Text of the sermon delivered by the Rev. Katie Hargis on August 2, 2015 (Proper 13B) at St. Cornelius Episcopal Church in Dodge City, KS.
As you can remember, last week we heard the story of Jesus feeding the 5,000 hungry people with five loaves of bread and two fish. Then he slipped away from the crowd, following after the disciples who had already left on a boat, and walked on water. For some reason the lectionary creators have us back again in John chapter 6 today. In fact, we’ll be here for three more Sundays after today. We’re going to talk a lot about bread.
The fact is, we live as hungry people in a hungry world. So it makes sense how much we are talking about bread. Everyone is looking for something that will sustain and nourish life, something that will feed and energize, something that will fill and satisfy. Everyone is looking for bread. The problem is not that we are hungry, but its with the kind of bread that we eat.
Think about the varieties of bread being eaten in our lives and in the world today. King David is surely not the only one to have ever eaten the bread of betrayal, adultery, or murder. In Afghanistan both sides are eating the bread of violence and war. Republicans and Democrats share the bread of negativity, hostility, and name-calling. In the media we always see debacles where both sides are eating the bread that objectifies and depersonalizes another human being. Many of us are eating the bread of having to be right and get our way. We eat the bread of hurt feelings and resentment. Sometimes we eat the bread of loneliness, fear, and isolation. There are times we eat the bread of sorrow or guilt. Other times we eat the bread of power and control. Sometimes we eat the bread of revenge or oneupmanship. We eat all kinds of bread. The bread we eat reveals something about the nature of our appetites.
The world is full of bread and yet far too many live hungry, empty, and searching. That says something about our appetites and the bread we have eaten. It’s a sure sign that the bread we have eaten cannot give real life. It is perishable bread that nourishes only a perishable life. It leaves us wanting only more of the same.
Not all bread sustains and grows life. Not all bread is nutritious. If you want to know the nutritional value of the bread, you have to look beyond it. Where did it come from? What are its ingredients?
That’s what Jesus is teaching in today’s gospel. The people have shown up hungry. Just yesterday in the reading, Jesus had fed 5,000 of them with five loaves and two fish. Today they show up and their first question is, “Rabbi, when did you come here?”
They do not marvel at yesterday’s miracle, give thanks for God’s generosity, or even wonder who this rabbi is. It sounds to me like they are worried that they might have missed the next meal. That Jesus started without them and they are too late. They saw no sign, no miracle, in yesterday’s feeding. They’ve forgotten what it was like to just show up as themselves and have God feed them. They saw nothing more than fish and bread. They either refused or were unable to see beyond the fish and the bread. They are interested only in their own appetites and Jesus knows it.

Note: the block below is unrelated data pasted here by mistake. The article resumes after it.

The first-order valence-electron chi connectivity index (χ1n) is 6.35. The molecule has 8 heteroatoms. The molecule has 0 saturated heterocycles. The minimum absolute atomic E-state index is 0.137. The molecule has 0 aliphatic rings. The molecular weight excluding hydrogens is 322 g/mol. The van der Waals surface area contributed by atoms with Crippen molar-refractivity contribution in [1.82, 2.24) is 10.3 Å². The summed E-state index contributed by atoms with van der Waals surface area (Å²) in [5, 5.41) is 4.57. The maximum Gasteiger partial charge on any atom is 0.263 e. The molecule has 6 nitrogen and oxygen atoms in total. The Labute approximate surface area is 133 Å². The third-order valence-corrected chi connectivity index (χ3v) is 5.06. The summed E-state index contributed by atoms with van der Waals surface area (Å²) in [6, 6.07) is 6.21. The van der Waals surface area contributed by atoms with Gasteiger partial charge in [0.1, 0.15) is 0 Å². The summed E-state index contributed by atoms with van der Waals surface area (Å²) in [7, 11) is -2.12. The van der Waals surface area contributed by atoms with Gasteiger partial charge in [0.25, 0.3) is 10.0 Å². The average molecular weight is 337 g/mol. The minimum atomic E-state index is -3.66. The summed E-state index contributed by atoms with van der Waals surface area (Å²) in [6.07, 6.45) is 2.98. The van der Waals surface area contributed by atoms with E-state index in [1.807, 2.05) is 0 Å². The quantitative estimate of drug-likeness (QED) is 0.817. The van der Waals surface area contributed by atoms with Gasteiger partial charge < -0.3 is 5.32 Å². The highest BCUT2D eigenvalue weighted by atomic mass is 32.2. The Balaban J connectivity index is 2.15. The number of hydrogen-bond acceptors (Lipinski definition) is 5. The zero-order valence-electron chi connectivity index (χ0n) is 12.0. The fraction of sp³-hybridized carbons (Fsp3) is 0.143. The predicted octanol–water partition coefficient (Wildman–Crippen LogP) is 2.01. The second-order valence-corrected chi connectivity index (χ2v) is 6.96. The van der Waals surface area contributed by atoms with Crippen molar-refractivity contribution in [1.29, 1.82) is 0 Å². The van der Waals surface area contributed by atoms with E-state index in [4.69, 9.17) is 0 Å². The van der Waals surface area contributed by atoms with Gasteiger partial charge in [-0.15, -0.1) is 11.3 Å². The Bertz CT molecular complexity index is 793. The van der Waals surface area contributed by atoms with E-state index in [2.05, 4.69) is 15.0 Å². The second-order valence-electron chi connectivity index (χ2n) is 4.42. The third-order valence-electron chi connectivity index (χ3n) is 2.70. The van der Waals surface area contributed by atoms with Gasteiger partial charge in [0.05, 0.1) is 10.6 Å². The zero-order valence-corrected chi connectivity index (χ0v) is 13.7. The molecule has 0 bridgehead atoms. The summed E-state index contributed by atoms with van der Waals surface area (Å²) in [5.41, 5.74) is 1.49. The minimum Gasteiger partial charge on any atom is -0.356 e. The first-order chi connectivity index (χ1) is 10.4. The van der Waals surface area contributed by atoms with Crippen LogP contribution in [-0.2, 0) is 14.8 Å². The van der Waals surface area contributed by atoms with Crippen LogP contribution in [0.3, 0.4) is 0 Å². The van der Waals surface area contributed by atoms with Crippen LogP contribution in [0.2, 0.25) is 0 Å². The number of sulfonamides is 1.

“Very truly, I tell you, you are looking for me, not because you saw signs, but because you ate your fill of the loaves,” he says to them. The people are concerned for their bellies. Jesus is concerned for their lives. The people want to feed themselves with bread. Jesus wants to feed them with the good news, with God. “Do not work for the food that perishes,” he tells them, “but for the food that endures for eternal life.”
The food that endures is Jesus himself. He is the bread that is broken and distributed for the life of the world. He is the bread that is broken and yet never divided. He is the bread that is eaten and yet never exhausted. He is the bread that consecrates those who believe in and eat him.
When we believe in Jesus, eating, ingesting, and taking him into our lives, we live differently. We see ourselves and one another as persons created in the image and likeness of God, rather than as obstacles or issues to be overcome. We trust the silence of prayer rather than the words of argument. We choose love and forgiveness rather than anger and retribution. We relate with intimacy and vulnerability rather than with superficiality and defensiveness. We listen for God’s voice rather than our own. Ultimately, we seek life rather than death.
“I am the bread of life,” Jesus tells the people. “Whoever comes to me will never be hungry, and whoever believes in me will never be thirsty.” He is offering the people the good news. And the good news is he is offering the people himself. He is the imperishable bread that nourishes and sustains an imperishable life.
Jesus makes us the same offer. He offers himself to us in every one of our relationships: family, friends, strangers, enemies, those who agree with us, and those who disagree. In every situation and each day of our lives, we choose the bread we will eat, perishable or imperishable. In doing so, we also choose the life we want.
So I wonder, what bread will we eat today?